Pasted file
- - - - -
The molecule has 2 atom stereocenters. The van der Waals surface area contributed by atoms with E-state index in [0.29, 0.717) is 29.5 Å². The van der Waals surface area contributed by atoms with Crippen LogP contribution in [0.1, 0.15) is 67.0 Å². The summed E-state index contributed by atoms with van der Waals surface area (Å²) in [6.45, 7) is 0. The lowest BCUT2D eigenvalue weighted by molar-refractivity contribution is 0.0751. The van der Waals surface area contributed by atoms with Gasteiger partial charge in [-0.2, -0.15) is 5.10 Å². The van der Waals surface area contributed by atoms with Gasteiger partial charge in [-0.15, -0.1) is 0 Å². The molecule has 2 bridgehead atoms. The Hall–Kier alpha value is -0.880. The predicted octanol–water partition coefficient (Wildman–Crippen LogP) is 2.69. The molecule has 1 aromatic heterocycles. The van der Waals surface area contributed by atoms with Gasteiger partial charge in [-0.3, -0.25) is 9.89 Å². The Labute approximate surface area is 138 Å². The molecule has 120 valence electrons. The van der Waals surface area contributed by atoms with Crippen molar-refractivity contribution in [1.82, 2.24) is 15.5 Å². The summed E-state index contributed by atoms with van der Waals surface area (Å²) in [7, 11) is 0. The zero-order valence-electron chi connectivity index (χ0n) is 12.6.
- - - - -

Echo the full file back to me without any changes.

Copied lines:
The molecule has 2 atom stereocenters. The van der Waals surface area contributed by atoms with E-state index in [0.29, 0.717) is 29.5 Å². The van der Waals surface area contributed by atoms with Crippen LogP contribution in [0.1, 0.15) is 67.0 Å². The summed E-state index contributed by atoms with van der Waals surface area (Å²) in [6.45, 7) is 0. The lowest BCUT2D eigenvalue weighted by molar-refractivity contribution is 0.0751. The van der Waals surface area contributed by atoms with Gasteiger partial charge in [-0.2, -0.15) is 5.10 Å². The van der Waals surface area contributed by atoms with Gasteiger partial charge in [-0.15, -0.1) is 0 Å². The molecule has 2 bridgehead atoms. The Hall–Kier alpha value is -0.880. The predicted octanol–water partition coefficient (Wildman–Crippen LogP) is 2.69. The molecule has 1 aromatic heterocycles. The van der Waals surface area contributed by atoms with Gasteiger partial charge in [-0.3, -0.25) is 9.89 Å². The Labute approximate surface area is 138 Å². The molecule has 120 valence electrons. The van der Waals surface area contributed by atoms with Crippen molar-refractivity contribution in [1.82, 2.24) is 15.5 Å². The summed E-state index contributed by atoms with van der Waals surface area (Å²) in [7, 11) is 0. The zero-order valence-electron chi connectivity index (χ0n) is 12.6.